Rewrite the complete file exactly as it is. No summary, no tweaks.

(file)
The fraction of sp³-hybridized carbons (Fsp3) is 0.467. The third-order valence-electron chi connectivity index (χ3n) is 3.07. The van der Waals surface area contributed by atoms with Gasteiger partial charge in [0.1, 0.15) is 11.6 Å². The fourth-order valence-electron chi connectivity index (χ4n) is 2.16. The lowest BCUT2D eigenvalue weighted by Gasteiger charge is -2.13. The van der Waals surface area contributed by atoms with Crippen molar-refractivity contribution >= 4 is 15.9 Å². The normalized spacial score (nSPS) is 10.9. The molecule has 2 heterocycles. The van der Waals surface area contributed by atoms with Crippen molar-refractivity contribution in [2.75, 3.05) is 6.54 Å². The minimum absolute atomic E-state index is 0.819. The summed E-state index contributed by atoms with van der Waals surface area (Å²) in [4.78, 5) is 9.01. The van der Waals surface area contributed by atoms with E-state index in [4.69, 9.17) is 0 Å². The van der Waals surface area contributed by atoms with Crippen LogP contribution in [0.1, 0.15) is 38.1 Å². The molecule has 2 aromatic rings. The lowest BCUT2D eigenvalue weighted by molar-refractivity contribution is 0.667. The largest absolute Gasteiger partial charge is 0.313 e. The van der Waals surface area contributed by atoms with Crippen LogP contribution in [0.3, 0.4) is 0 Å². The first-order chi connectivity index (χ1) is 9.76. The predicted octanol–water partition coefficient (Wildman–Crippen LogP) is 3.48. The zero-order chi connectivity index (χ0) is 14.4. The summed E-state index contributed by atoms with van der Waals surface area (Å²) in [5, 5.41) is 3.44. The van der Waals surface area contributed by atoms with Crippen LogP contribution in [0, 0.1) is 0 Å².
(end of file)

The fraction of sp³-hybridized carbons (Fsp3) is 0.467. The third-order valence-electron chi connectivity index (χ3n) is 3.07. The van der Waals surface area contributed by atoms with Gasteiger partial charge in [0.1, 0.15) is 11.6 Å². The fourth-order valence-electron chi connectivity index (χ4n) is 2.16. The lowest BCUT2D eigenvalue weighted by Gasteiger charge is -2.13. The van der Waals surface area contributed by atoms with Crippen molar-refractivity contribution >= 4 is 15.9 Å². The normalized spacial score (nSPS) is 10.9. The molecule has 2 heterocycles. The van der Waals surface area contributed by atoms with Crippen molar-refractivity contribution in [2.75, 3.05) is 6.54 Å². The minimum absolute atomic E-state index is 0.819. The summed E-state index contributed by atoms with van der Waals surface area (Å²) in [4.78, 5) is 9.01. The van der Waals surface area contributed by atoms with E-state index in [4.69, 9.17) is 0 Å². The van der Waals surface area contributed by atoms with Crippen LogP contribution in [0.1, 0.15) is 38.1 Å². The molecule has 2 aromatic rings. The lowest BCUT2D eigenvalue weighted by molar-refractivity contribution is 0.667. The largest absolute Gasteiger partial charge is 0.313 e. The van der Waals surface area contributed by atoms with Crippen LogP contribution in [0.3, 0.4) is 0 Å². The first-order chi connectivity index (χ1) is 9.76. The predicted octanol–water partition coefficient (Wildman–Crippen LogP) is 3.48. The zero-order chi connectivity index (χ0) is 14.4. The summed E-state index contributed by atoms with van der Waals surface area (Å²) in [5, 5.41) is 3.44. The van der Waals surface area contributed by atoms with Crippen LogP contribution in [0, 0.1) is 0 Å².